Classroom Assessment Techniques (CATs) are a set of specific activities that instructors can use to quickly gauge students’ comprehension. They are generally used to assess students’ understanding of material in real-time, providing useful feedback to both you and your students, and can also be used to gauge students’ knowledge coming into a course or program with minor modifications. Come hear about the research supporting CATs, experience different types of CATs and the data you can collect from them, and explore how you can use CATs in your context to achieve your teaching goals.

  • Engaging Students in Active Learning*

    Friday, October 11, 11:30am–1:00pm

    Tepper Quad 1308

    Did you learn to ride a bike, multiply, or read simply by listening to someone explain how to do those things? Probably not. Active (rather than passive) learning helps students better understand and retain knowledge. Participants will discuss research findings regarding the benefits of active learning in different disciplines and teaching contexts. You will experience and learn about a variety of active learning strategies and begin developing your own active learning activity to use in your classroom.

  • Microteaching Workshop

    Tuesday, October 15, 4:30–7:00pm

    Tepper Quad 1301 & 1309

    In this interactive workshop, participants teach a 5-minute lesson and receive feedback on their teaching from the other participants and the workshop leaders. These lessons are videotaped. Note: This workshop can count toward the Future Faculty Program's teaching feedback consultation requirement, but not the seminar requirement. Attending the workshop and following up to watch and discuss the video of your lesson with an Eberly colleague can substitute for ONE of the two teaching feedback consultations required for the Future Faculty Program.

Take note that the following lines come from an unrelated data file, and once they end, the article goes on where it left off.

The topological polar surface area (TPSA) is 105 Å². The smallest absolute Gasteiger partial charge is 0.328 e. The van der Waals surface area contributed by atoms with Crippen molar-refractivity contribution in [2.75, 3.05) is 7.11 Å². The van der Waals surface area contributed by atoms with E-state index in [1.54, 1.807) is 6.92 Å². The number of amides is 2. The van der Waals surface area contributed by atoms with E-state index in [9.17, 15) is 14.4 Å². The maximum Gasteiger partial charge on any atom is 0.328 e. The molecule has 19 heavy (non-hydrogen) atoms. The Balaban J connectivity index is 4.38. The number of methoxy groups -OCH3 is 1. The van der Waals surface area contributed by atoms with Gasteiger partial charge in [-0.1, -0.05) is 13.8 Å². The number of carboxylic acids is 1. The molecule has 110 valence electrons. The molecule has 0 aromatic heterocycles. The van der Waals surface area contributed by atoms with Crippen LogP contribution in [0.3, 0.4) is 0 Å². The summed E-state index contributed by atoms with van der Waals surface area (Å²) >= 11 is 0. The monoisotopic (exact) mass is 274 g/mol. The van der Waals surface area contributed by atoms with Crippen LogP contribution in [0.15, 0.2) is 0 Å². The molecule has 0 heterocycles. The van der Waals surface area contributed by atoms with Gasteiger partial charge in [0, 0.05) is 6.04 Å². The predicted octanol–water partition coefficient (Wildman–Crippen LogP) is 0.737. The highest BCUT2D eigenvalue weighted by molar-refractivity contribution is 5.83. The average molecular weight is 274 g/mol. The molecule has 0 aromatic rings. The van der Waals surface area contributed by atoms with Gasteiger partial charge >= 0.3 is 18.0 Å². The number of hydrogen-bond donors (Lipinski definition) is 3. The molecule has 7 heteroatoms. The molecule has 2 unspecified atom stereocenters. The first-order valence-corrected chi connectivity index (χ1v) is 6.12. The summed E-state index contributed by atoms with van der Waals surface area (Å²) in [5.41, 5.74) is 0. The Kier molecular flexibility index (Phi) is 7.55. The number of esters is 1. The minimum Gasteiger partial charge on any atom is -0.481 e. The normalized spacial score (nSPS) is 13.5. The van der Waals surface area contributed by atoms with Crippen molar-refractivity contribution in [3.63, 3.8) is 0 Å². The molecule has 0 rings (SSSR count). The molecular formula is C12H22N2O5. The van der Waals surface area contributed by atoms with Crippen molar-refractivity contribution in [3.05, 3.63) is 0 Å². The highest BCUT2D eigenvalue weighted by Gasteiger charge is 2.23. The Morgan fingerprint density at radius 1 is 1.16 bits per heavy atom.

• Designing Effective Assessments: Multiple-Choice Questions*

    Tuesday, October 22, 1:30–3:00pm

    Tepper Quad 1308

    How do I create a multiple choice exam (or question) that effectively measures student learning? What are strategies for writing multiple choice questions to assess critical thinking? How can I easily generate banks of questions? In this hands-on seminar, participants will explore these questions and more as they practice applying best practices to critique, revise, and grade sample multiple choice questions.

  • Microteaching Workshop

    Wednesday, October 30, 4:30–7:00pm

    Tepper Quad 1301 & 1309

    In this interactive workshop, participants teach a 5-minute lesson and receive feedback on their teaching from the other participants and the workshop leaders. These lessons are videotaped. Note: This workshop can count toward the Future Faculty Program's teaching feedback consultation requirement, but not the seminar requirement. Attending the workshop and following up to watch and discuss the video of your lesson with an Eberly colleague can substitute for ONE of the two teaching feedback consultations required for the Future Faculty Program.

  • Guiding Attention and Memory to Build Knowledge*

    Monday, November 4, 2:30–4:00pm

    Tepper Quad 1308

    How do students organize, store, and recall knowledge? Come learn about the research on attention and memory, its implications for teaching declarative knowledge, and strategies you can use to help students study more effectively, and build (and maintain) knowledge. (Note: This seminar was formerly named Overview of Student Cognition.)